Ten towns that changed America
On April 19, a PBS will explore urban planning ideas that changed America. This show begins with St. Augustine, Philadelphia, and Salt Lake City, which represent traditional cities and towns across the US. The series then delves into early, transit-oriented suburbs (Riverside, IL), company towns (Pullman, IL), post World War II suburbs (Levittown, NY, and Greenbelt, MD), and urban renewal (Southwest Washington, DC).
The final two places—Seaside, Florida; and the Pearl District in Portland, Oregon—cover the New Urbanism in the form of new towns and urban revitalization. This show is more confirmation of the strong influence of New Urbanism on modern planning.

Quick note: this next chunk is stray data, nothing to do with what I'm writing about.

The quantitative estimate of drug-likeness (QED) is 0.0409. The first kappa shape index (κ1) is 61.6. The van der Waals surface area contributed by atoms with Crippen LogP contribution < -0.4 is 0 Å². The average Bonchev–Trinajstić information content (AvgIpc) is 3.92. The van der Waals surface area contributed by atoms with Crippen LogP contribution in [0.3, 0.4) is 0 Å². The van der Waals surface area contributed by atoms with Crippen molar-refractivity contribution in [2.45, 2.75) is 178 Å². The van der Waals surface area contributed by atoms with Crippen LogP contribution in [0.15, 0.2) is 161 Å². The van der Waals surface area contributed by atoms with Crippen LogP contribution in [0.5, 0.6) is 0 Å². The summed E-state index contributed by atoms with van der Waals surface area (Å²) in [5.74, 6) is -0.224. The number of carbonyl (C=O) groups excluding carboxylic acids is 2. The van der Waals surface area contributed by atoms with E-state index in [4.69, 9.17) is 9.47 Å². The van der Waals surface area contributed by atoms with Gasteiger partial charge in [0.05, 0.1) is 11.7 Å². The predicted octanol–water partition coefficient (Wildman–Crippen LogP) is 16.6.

A video is available of the first segment, St. Augustine, which reveals this town was one of the first in the US to use the grid—perhaps the most influential settlement pattern in North America. The grid in St. Augustine came from the Law of the Indies, when Charles II of Spain set down a series of specific rules for new settlement. This top-down planning model proved flexible and resilient. It established an "operating system" for new towns. St. Augustine, which is a thriving town 450 years and several regime changes later, proves the sustainability of this pattern. The law also established the shape and character of of the central plaza, which persists today.
I'd rate this show a top priority for urban planning enthusiasts!
Correction: This article originally stated that the show is a three-part series.